25. The method of claim 22, or 23 wherein the oligomer has urethane acrylate end groups.
26. The method of claim 22, or 23 wherein the backbone of the oligomer is selected from the group consisting of polyethers, polyesters, polycarbonates, and polysiloxanes.
27. The method of claim 21, 22, or 23 wherein the photoinitiator is selected from the group consisting of bis(η-5-2,4-cyclopentadien-1-yl)bis[2,6-difluoro-3-(1H-pyroll-1-yl)phenyl]titanium, 2,2-diethoxyacetophenone, benzophenone, p-methoxybenzophenone, acetophenone, propiophenone, xanthone, benzoin, benzil, naphthoquinone, anthraquinone, t-butylperbenzoate, 1-hydroxycyclohexylphenyl ketone, and 2-hydroxy-2-methyl-1-phenylpropan-1-one.
28. The method of claim 1 wherein the viscous liquid is an epoxy.
29. The method of claim 28 wherein the epoxy is a diglycidyl ether of bisphenol-A mixed with a compound chosen from the group consisting of amines, polyamides, anhydrides, acids, and phenols.
30. The method of claim 28 wherein the epoxy is at least partially reacted with heat.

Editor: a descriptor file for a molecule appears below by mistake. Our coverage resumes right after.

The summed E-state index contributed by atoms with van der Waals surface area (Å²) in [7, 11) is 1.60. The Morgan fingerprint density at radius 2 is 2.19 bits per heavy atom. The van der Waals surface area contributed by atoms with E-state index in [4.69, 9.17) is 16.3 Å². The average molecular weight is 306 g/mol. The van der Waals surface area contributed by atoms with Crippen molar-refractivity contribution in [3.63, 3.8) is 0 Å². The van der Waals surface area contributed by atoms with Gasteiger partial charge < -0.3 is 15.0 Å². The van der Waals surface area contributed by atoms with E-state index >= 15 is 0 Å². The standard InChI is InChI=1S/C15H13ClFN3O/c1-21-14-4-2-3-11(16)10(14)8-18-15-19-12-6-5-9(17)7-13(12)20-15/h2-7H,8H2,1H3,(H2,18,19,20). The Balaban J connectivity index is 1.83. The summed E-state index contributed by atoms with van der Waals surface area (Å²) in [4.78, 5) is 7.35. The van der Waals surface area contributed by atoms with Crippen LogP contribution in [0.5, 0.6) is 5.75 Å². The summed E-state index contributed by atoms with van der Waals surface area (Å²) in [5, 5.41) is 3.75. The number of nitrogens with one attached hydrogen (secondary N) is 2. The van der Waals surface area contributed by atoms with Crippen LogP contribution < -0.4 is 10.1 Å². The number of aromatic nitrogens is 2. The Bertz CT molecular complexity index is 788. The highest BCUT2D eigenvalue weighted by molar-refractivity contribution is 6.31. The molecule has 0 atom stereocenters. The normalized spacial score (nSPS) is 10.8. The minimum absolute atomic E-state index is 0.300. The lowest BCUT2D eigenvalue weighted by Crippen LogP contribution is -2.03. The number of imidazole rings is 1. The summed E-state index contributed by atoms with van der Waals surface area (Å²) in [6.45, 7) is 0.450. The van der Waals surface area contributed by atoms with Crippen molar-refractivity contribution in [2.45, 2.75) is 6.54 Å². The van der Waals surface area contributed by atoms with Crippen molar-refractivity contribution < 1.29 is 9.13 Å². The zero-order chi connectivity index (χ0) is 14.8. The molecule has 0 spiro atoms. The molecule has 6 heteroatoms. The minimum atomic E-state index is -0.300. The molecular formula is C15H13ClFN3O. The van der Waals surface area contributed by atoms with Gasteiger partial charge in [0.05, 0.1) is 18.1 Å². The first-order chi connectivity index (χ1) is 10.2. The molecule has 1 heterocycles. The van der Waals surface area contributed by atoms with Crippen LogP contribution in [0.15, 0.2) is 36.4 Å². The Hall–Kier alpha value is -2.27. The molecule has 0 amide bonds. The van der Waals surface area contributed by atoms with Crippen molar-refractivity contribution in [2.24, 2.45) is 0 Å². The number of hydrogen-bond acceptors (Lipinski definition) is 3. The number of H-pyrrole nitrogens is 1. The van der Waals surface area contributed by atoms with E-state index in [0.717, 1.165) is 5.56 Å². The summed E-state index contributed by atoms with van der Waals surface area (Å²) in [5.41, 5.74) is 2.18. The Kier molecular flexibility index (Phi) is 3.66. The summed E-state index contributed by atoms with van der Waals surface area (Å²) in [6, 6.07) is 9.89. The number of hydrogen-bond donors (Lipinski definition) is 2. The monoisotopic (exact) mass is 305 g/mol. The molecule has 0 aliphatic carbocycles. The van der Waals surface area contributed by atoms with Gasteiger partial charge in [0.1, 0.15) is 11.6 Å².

31. The method of claim 21, 22, or 23 wherein the mixture is at least partially reacted using light with a wavelength in the range of 240 nm (nanometers) to about 800 nm.
Description
FIELD OF THE INVENTION

The present invention relates generally to viscous liquids, and more particularly, to a method for determining volume changes of viscous liquids during a physical or chemical process.

DESCRIPTION OF THE RELATED ART

Some viscous liquids (e. g., acrylate-based prepolymers) undergo volume changes during a physical or chemical process such as a phase change or polymerization. The term viscous liquid as used in this disclosure refers to a liquid having a viscosity greater than about 15 Pa-sec (Pascal-seconds). The term volume change as used in this disclosure refers to either an increase in the physical dimensions of the viscous liquid or a reduction in the physical dimensions of the viscous liquid. Viscous liquids undergo volume changes in directions parallel and/or perpendicular to the-plane of a layer of the liquid.